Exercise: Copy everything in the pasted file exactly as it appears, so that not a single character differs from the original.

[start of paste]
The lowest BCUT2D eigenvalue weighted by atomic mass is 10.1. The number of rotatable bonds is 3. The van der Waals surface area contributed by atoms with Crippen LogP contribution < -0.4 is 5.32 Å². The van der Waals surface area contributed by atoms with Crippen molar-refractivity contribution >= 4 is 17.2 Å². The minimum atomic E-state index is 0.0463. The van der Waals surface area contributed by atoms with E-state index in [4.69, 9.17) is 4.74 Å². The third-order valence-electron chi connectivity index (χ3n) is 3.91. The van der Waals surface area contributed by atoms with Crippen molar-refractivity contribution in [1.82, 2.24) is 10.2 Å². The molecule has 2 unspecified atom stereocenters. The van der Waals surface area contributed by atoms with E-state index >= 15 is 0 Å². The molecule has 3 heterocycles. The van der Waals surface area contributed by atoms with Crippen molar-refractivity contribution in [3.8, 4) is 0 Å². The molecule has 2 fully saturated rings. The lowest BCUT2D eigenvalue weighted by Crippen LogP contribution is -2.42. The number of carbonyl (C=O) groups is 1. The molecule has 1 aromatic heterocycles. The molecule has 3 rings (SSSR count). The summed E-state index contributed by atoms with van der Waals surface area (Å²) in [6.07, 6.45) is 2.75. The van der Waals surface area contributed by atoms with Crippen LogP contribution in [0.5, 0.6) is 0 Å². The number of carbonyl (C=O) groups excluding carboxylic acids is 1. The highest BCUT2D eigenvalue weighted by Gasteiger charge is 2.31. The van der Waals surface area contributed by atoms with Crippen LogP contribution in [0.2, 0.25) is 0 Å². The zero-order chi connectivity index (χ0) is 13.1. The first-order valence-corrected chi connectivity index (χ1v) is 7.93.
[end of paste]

The lowest BCUT2D eigenvalue weighted by atomic mass is 10.1. The number of rotatable bonds is 3. The van der Waals surface area contributed by atoms with Crippen LogP contribution < -0.4 is 5.32 Å². The van der Waals surface area contributed by atoms with Crippen molar-refractivity contribution >= 4 is 17.2 Å². The minimum atomic E-state index is 0.0463. The van der Waals surface area contributed by atoms with E-state index in [4.69, 9.17) is 4.74 Å². The third-order valence-electron chi connectivity index (χ3n) is 3.91. The van der Waals surface area contributed by atoms with Crippen molar-refractivity contribution in [1.82, 2.24) is 10.2 Å². The molecule has 2 unspecified atom stereocenters. The van der Waals surface area contributed by atoms with E-state index >= 15 is 0 Å². The molecule has 3 heterocycles. The van der Waals surface area contributed by atoms with Crippen molar-refractivity contribution in [3.8, 4) is 0 Å². The molecule has 2 fully saturated rings. The lowest BCUT2D eigenvalue weighted by Crippen LogP contribution is -2.42. The number of carbonyl (C=O) groups is 1. The molecule has 1 aromatic heterocycles. The molecule has 3 rings (SSSR count). The summed E-state index contributed by atoms with van der Waals surface area (Å²) in [6.07, 6.45) is 2.75. The van der Waals surface area contributed by atoms with Crippen LogP contribution in [0.5, 0.6) is 0 Å². The number of carbonyl (C=O) groups excluding carboxylic acids is 1. The highest BCUT2D eigenvalue weighted by Gasteiger charge is 2.31. The van der Waals surface area contributed by atoms with Crippen LogP contribution in [0.2, 0.25) is 0 Å². The zero-order chi connectivity index (χ0) is 13.1. The first-order valence-corrected chi connectivity index (χ1v) is 7.93.